The Ocean Shipping Reform Act (OSRA) 2022 was signed into law. The new legislation awards more power to the Federal Maritime Commission (FMC) and is supposed to help mitigate the ongoing disruption to U.S. supply chains. The Act also emphasizes the reliability of the marketplace as one of its purposes. Also, it prohibits common ocean carriers, marine terminal operators, or ocean transportation intermediaries from unreasonably refusing cargo space when available or resorting to other unfair or unjustly discriminatory and retaliatory methods. What does the New Ocean Shipping Reform Act mean for logistics leaders?

Refer to the article below from FIATA, the International Federation of Freight Forwarders Associations, for all the relevant information and main points. A guide for freight forwarders on its key impacts and next steps:

– The Act reins in the ocean carriers with increased oversight, with no phase-in period included within its provisions, meaning that any violations by carriers will result in immediate refund orders and even civil penalties. The Act mandates minimum service standards to be provided to the customers of ocean carriers and marine terminal operators.

Following are the main implementations :

  1. There is no obligation to pay detention and demurrage (D & D) charges imposed if any elements of a complete invoice, as defined in OSRA 20223, are missing. Mandatory elements to be included on the invoice include: dates of container availability, return date, time allowed in free days, its start and end date, and the applicable FMC demurrage and detention rule on which the daily rate was based amongst others. In this context, some ocean liners have been seeking guarantees to release containers while they assess their charges in compliance with OSRA 2022. Such guarantees will become unenforceable if the charges are found to be unreasonable.
  2. Carrier retaliation is clearly prohibited, addressing issues regarding fear of retaliation which has long been an issue for forwarders. Section 5 clearly prohibits carrier retaliation, where refusal of space or even a threat to retaliate is deemed an offense. This is complemented by the fact that now, the burden of proof lies with carriers when complaints are filed against them. 
  3. The US-FMC is now equipped with an office of consumer affairs and dispute resolution. The office will help with mediation, facilitation and arbitration to resolve issues involving cargo shipments amongst other things. It should be noted that the office is limited to non-adjudicative ombudsman assistance, i.e., its findings are not a substitute for a court of law.
  4. Public disclosures outlining all findings of the FMC on false demurrage and detention invoice information and the penalties imposed or even assessed against common carriers, will be published and listed by each ocean carrier company. This exercise, published and updated annually, will help build the evidence that other jurisdictions can use as a lead to assess similar practices in their own territories.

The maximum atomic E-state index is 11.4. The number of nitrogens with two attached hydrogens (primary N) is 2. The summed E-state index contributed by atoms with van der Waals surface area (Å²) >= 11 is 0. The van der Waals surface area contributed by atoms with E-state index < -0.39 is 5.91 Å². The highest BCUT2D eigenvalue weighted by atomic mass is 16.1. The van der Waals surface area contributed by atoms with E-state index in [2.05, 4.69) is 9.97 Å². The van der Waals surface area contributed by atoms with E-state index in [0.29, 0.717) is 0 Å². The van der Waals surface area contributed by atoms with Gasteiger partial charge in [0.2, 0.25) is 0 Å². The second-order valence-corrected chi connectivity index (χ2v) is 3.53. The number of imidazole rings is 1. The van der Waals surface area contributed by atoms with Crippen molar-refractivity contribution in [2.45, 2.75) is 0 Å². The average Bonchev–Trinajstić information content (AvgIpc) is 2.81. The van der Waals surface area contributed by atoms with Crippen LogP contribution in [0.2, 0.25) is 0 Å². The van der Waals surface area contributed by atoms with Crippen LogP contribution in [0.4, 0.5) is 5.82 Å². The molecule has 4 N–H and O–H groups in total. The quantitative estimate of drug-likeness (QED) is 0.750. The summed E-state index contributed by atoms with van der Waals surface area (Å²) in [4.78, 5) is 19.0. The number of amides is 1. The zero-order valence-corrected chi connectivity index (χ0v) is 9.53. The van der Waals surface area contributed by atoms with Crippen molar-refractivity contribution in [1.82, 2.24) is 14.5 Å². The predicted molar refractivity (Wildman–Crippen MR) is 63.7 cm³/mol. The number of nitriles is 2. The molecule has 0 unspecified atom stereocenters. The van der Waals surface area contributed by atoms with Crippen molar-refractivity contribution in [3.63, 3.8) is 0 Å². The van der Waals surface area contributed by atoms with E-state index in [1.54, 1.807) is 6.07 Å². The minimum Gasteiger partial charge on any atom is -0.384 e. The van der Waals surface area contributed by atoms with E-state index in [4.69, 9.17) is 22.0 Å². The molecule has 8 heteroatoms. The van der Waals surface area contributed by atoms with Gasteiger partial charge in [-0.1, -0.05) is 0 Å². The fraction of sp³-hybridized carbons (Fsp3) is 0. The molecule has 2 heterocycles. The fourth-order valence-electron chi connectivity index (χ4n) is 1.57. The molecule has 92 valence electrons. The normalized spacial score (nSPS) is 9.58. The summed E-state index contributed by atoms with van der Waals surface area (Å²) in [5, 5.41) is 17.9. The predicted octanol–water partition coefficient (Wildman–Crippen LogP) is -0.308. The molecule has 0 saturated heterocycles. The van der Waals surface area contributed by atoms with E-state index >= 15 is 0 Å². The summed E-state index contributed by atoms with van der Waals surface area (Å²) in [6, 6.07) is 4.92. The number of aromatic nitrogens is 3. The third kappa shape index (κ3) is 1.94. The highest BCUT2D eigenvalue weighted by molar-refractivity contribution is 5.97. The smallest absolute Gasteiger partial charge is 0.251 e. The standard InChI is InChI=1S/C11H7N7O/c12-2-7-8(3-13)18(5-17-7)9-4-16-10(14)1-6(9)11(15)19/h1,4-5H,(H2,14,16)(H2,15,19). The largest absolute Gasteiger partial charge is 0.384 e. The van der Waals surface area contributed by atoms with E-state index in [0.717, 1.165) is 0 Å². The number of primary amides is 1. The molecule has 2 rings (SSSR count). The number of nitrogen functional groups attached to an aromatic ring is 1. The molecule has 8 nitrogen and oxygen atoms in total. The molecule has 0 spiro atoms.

5. The FMC will retain its broad temporary emergency powers until the end of 2023 wherein it can start investigations, public consultations, and pass emergency orders to improve the fluidity of the supply chain. However, the changes on requirement for imposing D & D charges, as well as the FMC’s power to require essential elements of service contracts to make them mutually enforceable, are amongst the permanent benefits of this Act.

In addition, there are provisions directing authorities to examine the situation to improve chassis availability, increase technological capabilities at ports and improve inland ports to reduce congestions in the future.

Much like the emergency powers, many topics under the Act have clear deadlines and budgetary outlays for limited time culminating latest by 2026. Therefore, it is imperative for the athe entire logistics industry to participate in the rulemaking consultations and provide timely input to ensure a more fair, resilient, and sustainable supply chain for the future.

Next steps

Circa. 1 August 2022:  FMC to initiate further rulemaking under section 41102(c) of title 46 on assessment of detention and demurrage charges. Final rule on this is to be made within a year of the OSRA, 2022, i.e., mid-June 2023

Mid-August 2022: Further rulemaking on unfair or unjustly discriminatory methods (no later than 60 days from enactment under section 41104 a (3) of title 46)9

Call for public comment on the maritime crises.10 The consultation will explore whether congestion of the carriage of goods has had a substantial adverse effect on the competitiveness and reliability of the international ocean transportation supply system, and whether an emergency order, the scope of which is open for discussion, under this section can alleviate the situation.

End 2022 : Rulemaking on unreasonable refusal to deal or negotiate with respect to vessel space, under section 41104(a) 10 is expected with similar timelines and a final outcome is expected by the end of 2022.11